A wheat allergy is also a real thing. This is an IgE-mediated disorder that can cause reactions from anaphylaxis (your throat swells and you can’t breathe; an EpiPen is needed) to asthma-like symptoms  after eating wheat. Gluten is in all wheat products, but wheat-free foods that might contain lower concentrations of gluten like barley, rye and some oats can be eaten without reaction by some people with wheat allergies.


And then there’s what we call gluten sensitivity. Even people not suffering with celiac disease or a wheat allergy, can still feel less than fabulous after eating gluten because they’re sensitive to it and don’t assimilate it well. Known as ‘non-celiac gluten sensitivity,’ this latest gluten issue is low on the spectrum of gluten-related disorders but is getting attention from experts and medical professionals alike. It looks like more and more people are feeling better and finding relief from digestive struggles and other chronic ailments by simply avoiding or minimizing gluten in their diets.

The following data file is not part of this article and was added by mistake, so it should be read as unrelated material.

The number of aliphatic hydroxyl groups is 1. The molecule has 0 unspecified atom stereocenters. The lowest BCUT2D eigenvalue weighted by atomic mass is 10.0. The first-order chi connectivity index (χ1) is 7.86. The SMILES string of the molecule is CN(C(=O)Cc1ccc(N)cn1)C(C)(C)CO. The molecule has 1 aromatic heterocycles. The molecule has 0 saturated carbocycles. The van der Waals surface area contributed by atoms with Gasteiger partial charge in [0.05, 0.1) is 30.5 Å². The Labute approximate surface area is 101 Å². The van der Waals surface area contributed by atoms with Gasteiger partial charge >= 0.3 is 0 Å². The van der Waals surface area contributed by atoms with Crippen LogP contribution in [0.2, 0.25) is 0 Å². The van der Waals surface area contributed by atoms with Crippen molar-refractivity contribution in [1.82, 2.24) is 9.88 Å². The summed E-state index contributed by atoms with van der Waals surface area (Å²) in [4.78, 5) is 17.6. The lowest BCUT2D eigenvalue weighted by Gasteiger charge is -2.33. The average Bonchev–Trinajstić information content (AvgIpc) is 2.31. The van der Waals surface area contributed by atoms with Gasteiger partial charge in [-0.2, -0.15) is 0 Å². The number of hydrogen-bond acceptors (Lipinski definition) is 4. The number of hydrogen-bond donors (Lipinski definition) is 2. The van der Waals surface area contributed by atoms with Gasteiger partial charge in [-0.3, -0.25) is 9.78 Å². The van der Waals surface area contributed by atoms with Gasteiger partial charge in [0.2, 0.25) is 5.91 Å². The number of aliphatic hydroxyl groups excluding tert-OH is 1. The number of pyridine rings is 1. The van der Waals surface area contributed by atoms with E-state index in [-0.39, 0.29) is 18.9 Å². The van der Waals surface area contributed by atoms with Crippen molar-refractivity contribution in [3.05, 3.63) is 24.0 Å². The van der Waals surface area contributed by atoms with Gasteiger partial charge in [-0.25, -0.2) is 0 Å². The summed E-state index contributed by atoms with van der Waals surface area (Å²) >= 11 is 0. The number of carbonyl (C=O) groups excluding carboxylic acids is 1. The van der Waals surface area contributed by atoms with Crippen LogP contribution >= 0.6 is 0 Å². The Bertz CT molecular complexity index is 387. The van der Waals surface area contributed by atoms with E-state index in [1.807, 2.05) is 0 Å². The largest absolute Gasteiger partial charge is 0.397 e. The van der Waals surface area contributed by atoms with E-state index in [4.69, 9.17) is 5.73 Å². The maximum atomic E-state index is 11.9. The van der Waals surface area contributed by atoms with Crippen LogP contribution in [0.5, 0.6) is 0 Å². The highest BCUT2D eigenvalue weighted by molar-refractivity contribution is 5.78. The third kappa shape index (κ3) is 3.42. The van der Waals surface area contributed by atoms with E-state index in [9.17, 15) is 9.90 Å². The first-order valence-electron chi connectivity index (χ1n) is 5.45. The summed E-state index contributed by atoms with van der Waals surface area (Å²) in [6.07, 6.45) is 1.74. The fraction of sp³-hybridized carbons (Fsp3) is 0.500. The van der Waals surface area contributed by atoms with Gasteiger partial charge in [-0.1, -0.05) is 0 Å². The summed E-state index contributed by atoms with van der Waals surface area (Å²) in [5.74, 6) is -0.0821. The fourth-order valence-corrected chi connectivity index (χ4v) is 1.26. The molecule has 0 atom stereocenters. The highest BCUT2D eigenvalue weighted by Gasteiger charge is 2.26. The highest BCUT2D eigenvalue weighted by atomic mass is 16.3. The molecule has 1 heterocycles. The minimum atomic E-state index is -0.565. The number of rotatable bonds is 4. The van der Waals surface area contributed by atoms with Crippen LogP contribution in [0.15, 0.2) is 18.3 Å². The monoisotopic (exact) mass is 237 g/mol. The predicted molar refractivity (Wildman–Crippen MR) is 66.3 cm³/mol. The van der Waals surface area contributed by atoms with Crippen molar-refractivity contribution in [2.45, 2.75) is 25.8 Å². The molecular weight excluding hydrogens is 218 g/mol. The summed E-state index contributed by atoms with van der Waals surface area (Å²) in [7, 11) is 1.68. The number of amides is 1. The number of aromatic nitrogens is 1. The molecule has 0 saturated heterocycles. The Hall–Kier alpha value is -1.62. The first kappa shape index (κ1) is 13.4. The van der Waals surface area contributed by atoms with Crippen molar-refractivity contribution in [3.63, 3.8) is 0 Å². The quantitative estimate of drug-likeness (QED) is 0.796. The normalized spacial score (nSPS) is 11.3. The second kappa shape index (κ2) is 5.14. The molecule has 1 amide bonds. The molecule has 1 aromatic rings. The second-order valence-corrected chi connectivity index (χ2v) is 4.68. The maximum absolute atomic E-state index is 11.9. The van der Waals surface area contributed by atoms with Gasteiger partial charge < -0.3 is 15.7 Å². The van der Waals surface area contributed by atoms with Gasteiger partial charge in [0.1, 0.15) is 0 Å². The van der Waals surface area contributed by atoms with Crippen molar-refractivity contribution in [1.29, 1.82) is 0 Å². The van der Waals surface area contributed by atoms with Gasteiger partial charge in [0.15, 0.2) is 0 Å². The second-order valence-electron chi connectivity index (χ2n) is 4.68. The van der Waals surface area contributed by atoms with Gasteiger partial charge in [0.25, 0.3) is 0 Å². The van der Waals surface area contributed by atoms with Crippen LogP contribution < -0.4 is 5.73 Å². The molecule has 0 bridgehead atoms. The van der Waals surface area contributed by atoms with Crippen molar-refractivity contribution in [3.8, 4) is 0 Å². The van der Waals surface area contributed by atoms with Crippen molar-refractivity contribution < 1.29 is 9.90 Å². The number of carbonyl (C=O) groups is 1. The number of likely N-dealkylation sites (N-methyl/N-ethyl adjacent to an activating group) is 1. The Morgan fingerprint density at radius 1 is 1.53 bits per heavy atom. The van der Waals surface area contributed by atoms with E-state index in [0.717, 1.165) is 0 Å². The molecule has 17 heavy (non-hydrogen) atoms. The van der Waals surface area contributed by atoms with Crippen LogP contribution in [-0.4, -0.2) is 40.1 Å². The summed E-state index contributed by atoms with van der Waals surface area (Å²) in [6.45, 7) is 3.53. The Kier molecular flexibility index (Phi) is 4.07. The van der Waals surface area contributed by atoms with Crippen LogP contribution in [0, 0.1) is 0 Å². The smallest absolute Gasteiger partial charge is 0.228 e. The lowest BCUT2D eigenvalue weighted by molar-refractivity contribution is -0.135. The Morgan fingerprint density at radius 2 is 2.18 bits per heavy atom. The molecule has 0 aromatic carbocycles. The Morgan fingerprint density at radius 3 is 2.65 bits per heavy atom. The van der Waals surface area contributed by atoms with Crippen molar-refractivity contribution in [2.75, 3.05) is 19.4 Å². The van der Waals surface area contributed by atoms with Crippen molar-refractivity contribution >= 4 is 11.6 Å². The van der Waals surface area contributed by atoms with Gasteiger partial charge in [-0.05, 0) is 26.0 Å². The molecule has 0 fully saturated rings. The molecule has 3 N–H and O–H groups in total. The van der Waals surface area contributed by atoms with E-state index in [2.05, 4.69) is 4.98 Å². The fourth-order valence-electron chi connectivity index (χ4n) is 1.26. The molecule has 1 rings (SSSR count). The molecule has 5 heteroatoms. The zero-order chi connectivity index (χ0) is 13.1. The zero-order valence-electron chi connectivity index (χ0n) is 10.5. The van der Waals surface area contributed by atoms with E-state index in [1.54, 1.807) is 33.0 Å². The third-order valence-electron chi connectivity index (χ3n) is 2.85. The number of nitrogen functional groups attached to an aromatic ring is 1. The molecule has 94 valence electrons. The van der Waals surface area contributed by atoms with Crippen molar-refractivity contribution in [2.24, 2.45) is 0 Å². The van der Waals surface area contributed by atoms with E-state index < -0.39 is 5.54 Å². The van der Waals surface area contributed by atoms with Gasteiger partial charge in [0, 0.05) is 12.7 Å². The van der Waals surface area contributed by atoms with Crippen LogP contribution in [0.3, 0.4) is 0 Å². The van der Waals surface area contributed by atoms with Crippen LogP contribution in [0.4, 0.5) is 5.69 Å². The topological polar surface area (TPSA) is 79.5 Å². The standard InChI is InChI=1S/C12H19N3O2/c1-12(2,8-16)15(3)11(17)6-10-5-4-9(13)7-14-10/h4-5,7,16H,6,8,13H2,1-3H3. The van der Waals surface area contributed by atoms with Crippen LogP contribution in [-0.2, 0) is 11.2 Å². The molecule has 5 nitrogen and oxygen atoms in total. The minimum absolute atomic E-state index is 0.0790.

Here are some pretty clear signs that you have issues with gluten digestion.


Digestive issues, erratic emotions and joint and muscle aches are symptoms of gluten sensitivity. But before you panic and throw your bread out as bird food, read on. Many of the symptoms you’re about to discover can happen to any of us on any day. If you find these are not the exception, but the rule, you might want to consider them more seriously…and look at gluten as a possible culprit.


If gluten sensitivity is at the root of what ails you, the following symptoms will hit you right quick after eating it…and will markedly improve or disappear completely within hours (sometimes a day or so) after ditching gluten. And if they return when you consume gluten again, then it’s likely you have a sensitivity.


Upper GI symptoms occur in people with gluten sensitivity. They  burp (a lot) and feel bloated; they experience heartburn (a lot) and feel stomach pain after eating. Some people describe it as feeling like food is ‘stuck’ and not getting where it needs to go to digest properly. Some refer to their stomach as feeling tight.